Shared Vulnerability of Two Synaptically-Connected Medial Temporal Lobe Areas to Age and Cognitive Decline: A Seven Tesla Magnetic Resonance Imaging Study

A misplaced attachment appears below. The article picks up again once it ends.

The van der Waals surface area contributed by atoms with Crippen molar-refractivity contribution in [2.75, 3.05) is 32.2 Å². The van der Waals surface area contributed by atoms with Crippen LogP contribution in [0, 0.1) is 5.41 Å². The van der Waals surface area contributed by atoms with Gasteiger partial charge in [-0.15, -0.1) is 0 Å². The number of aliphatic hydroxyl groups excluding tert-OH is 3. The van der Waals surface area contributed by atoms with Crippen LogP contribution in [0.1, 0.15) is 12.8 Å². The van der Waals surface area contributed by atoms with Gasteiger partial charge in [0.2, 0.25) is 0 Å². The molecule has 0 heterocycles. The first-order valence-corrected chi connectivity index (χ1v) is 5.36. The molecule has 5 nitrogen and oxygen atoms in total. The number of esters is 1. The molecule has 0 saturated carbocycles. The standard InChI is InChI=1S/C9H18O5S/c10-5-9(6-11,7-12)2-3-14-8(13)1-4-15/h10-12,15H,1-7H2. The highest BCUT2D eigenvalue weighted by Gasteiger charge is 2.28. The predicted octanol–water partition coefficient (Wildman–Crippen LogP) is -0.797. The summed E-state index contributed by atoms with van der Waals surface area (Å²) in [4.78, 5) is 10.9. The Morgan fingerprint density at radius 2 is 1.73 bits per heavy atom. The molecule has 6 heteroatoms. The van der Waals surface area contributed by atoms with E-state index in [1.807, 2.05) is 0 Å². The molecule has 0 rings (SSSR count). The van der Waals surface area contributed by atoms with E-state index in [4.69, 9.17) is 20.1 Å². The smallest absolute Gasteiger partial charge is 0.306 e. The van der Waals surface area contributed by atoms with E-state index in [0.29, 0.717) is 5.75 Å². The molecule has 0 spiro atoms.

ABSTRACT The medial temporal lobe (MTL) is the first brain area to succumb to neurofibrillary tau pathology in Alzheimer's disease (AD). Postmortem human tissue evaluation suggests that this pathology propagates in an ordered manner, with the entorhinal cortex (ERC) and then CA1 stratum radiatum and stratum lacunosum-moleculare (CA1-SRLM)-two monosynaptically connected structures-exhibiting selective damage. Here, we hypothesized that, if ERC and CA1-SRLM share an early vulnerability to AD pathology, then atrophy should occur in a proportional manner between the two structures. We tested this hypothesis in living humans, using ultra-high field 7.0 T MRI to make fine measurements of MTL microstructure. Among a pool of age-matched healthy controls and patients with amnestic mild cognitive impairment and mild AD, we found a significant correlation between ERC and CA1-SRLM size that could not be explained by global atrophy affecting the MTL. Of the various structures that contribute axons or dendrites into the CA1-SRLM neuropil, only ERC emerged as a significant predictor of CA1-SRLM size in a linear regression analysis. In contrast, other synaptically connected elements of the MTL did not exhibit size correlations. CA1-SRLM and ERC structural covariance was significant for older controls and not patients, whereas the opposite pattern emerged for a correlation between CA1-SRLM and episodic memory performance. Interestingly, CA1-SRLM and ERC were the only MTL structures to atrophy in older controls relative to a younger comparison group. Together, these findings suggest that ERC and CA1-SRLM share vulnerability to both age and AD-associated atrophy.